Stark Naked: A Paranomastic Odyssey

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Stark Naked: A Paranomastic Odyssey
Author Norton Juster
Illustrator Arnold Roth
Country United States
Language English
Genre Humor
Publisher Random House
Publication date
1969 Out of print
Media type Print (Hardcover)
Pages approx. 100

Stark Naked is a book of humor written by Norton Juster,[1] an American architect and author. It was published by Random House[2] in 1969, Library of Congress Control Number 71-85568.[3] It is currently out of print. The illustrator was Arnold Roth.[4] The book is a series of names, each of which is play on words. Juster himself, talked about the funny fake names he would invent as a child.[5] The title is unusual, the word Paronomastic[6] means "play on words" or "punning". The misspelling "Paranomastic" might be intentional, but this spelling is often used.[7]

Plot summary[edit]

Emotional Heights is a town where everybody's name is a play on words. The hero, Stark Naked, is a naked (except for a beret and a large 1930's-era motion picture camera) film-maker who wanders about the town seemingly amazed and perplexed by the unusual names of the townspeople. He walks in from the highway and makes his way past the town's distinguished and not so distinguished citizens. Some of the names are in lists, other names are illustrated by Roth, in a melancholy, yet humorous style. He marvels at the school ("Get High" with principal Martin Nett), the business district (home of Walter Wall Rugs) and the university (where he finds the intellectual Noel Lott). He finishes up at a restaurant (Chef Al Dente), the hospital (Carson Oma, M.D.) and finally the town cemetery (Last resting place of Dustin Toodust).

Characters[edit]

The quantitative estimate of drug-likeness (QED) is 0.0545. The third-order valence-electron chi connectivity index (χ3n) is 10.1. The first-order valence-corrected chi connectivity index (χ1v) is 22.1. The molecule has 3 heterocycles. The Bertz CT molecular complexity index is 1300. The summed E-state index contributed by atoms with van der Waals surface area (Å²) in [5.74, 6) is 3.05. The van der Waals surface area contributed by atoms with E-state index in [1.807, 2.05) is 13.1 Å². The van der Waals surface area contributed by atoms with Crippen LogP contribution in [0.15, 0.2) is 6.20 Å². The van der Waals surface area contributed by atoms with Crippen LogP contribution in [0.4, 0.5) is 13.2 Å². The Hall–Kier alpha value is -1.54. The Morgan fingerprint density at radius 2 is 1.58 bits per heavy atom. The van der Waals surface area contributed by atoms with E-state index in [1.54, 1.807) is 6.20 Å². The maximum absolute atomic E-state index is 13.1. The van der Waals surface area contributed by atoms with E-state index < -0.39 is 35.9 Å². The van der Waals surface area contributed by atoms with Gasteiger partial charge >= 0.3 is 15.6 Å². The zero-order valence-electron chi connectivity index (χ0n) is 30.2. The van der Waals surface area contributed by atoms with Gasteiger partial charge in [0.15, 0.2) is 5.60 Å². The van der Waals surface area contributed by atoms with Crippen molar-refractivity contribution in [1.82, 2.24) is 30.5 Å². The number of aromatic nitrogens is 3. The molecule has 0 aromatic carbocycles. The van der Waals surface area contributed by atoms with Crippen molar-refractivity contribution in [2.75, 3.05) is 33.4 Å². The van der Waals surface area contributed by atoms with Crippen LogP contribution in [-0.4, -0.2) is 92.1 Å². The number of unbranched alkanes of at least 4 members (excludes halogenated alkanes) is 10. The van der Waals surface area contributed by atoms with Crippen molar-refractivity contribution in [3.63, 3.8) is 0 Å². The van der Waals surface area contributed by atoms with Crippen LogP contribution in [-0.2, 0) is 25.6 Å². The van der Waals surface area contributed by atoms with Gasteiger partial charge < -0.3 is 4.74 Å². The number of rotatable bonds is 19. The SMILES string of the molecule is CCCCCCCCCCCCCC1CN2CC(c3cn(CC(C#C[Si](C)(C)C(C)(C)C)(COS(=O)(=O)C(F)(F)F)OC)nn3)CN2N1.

Main characters[edit]

  • Stark Naked, an unclothed cartoon-figure cameraman, the main character. He is a polite, unobtrusive and quiet observer.
  • Emotional Heights, is the town where the cameraman makes his incredulous journey.

Minor characters[edit]

  • Arnie Swa, husband of K. Molly Panse. This husband and wife team on the back cover give the point of the book. Their names are based on Honi soit qui mal y pense which is the motto of the English Order of the Garter.[8] It means literally "shame upon he who thinks ill of it" or in American vernacular: "Evil to he who thinks evil".[9]
  • Ellis Dee, a drugged-out bearded college student seen floating above the University Groove U.
  • Yetta Nother, a haggard mother with about twelve children.

References[edit]

  1. ^ See interview at Scholastic.com
  2. ^ Official Site
  3. ^ Library of Congress Call Number Page
  4. ^ See three-part interview with Arnold Roth
  5. ^ Stark Naked: A Paranomastic Odyssey, Random House, New York, 1969, Second Printing, (Foreword)
  6. ^ Online Dictionary
  7. ^ David L. Hall and Roger T. Ames. Thinking From the Han: Self, Truth, and Transcendence in Chinese and Western Culture. Albany: State University of New York Press, 1998. Page 299, note 22
  8. ^ Very detailed, illustrated history of the Order
  9. ^ (Quotations Page) From Edward the Third: "Evil to Him Who Evil Thinks"